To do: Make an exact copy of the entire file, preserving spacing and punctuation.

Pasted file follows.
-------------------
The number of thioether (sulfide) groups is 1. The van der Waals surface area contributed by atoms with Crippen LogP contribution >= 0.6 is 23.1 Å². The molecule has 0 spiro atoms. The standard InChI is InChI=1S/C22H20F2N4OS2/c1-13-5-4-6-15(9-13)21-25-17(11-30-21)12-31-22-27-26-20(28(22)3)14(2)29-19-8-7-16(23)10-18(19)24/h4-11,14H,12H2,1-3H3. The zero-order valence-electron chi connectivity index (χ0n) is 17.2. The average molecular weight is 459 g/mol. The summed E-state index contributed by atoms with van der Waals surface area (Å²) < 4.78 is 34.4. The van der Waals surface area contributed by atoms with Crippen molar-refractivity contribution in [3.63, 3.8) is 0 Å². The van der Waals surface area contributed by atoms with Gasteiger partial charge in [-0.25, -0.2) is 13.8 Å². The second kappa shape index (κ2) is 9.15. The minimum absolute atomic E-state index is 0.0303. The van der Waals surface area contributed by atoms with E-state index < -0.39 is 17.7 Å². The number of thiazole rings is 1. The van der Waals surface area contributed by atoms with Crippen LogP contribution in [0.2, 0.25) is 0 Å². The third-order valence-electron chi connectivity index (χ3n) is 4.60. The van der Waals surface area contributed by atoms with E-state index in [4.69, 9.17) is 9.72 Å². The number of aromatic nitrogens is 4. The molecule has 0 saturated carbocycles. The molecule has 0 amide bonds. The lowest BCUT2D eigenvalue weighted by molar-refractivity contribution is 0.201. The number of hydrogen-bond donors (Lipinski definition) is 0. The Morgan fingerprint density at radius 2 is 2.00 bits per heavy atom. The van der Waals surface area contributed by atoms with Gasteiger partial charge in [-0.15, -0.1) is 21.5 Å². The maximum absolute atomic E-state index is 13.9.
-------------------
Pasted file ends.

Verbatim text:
The number of thioether (sulfide) groups is 1. The van der Waals surface area contributed by atoms with Crippen LogP contribution >= 0.6 is 23.1 Å². The molecule has 0 spiro atoms. The standard InChI is InChI=1S/C22H20F2N4OS2/c1-13-5-4-6-15(9-13)21-25-17(11-30-21)12-31-22-27-26-20(28(22)3)14(2)29-19-8-7-16(23)10-18(19)24/h4-11,14H,12H2,1-3H3. The zero-order valence-electron chi connectivity index (χ0n) is 17.2. The average molecular weight is 459 g/mol. The summed E-state index contributed by atoms with van der Waals surface area (Å²) < 4.78 is 34.4. The van der Waals surface area contributed by atoms with Crippen molar-refractivity contribution in [3.63, 3.8) is 0 Å². The van der Waals surface area contributed by atoms with Gasteiger partial charge in [-0.25, -0.2) is 13.8 Å². The second kappa shape index (κ2) is 9.15. The minimum absolute atomic E-state index is 0.0303. The van der Waals surface area contributed by atoms with E-state index < -0.39 is 17.7 Å². The number of thiazole rings is 1. The van der Waals surface area contributed by atoms with Crippen LogP contribution in [0.2, 0.25) is 0 Å². The third-order valence-electron chi connectivity index (χ3n) is 4.60. The van der Waals surface area contributed by atoms with E-state index in [4.69, 9.17) is 9.72 Å². The number of aromatic nitrogens is 4. The molecule has 0 saturated carbocycles. The molecule has 0 amide bonds. The lowest BCUT2D eigenvalue weighted by molar-refractivity contribution is 0.201. The number of hydrogen-bond donors (Lipinski definition) is 0. The Morgan fingerprint density at radius 2 is 2.00 bits per heavy atom. The van der Waals surface area contributed by atoms with Gasteiger partial charge in [-0.15, -0.1) is 21.5 Å². The maximum absolute atomic E-state index is 13.9.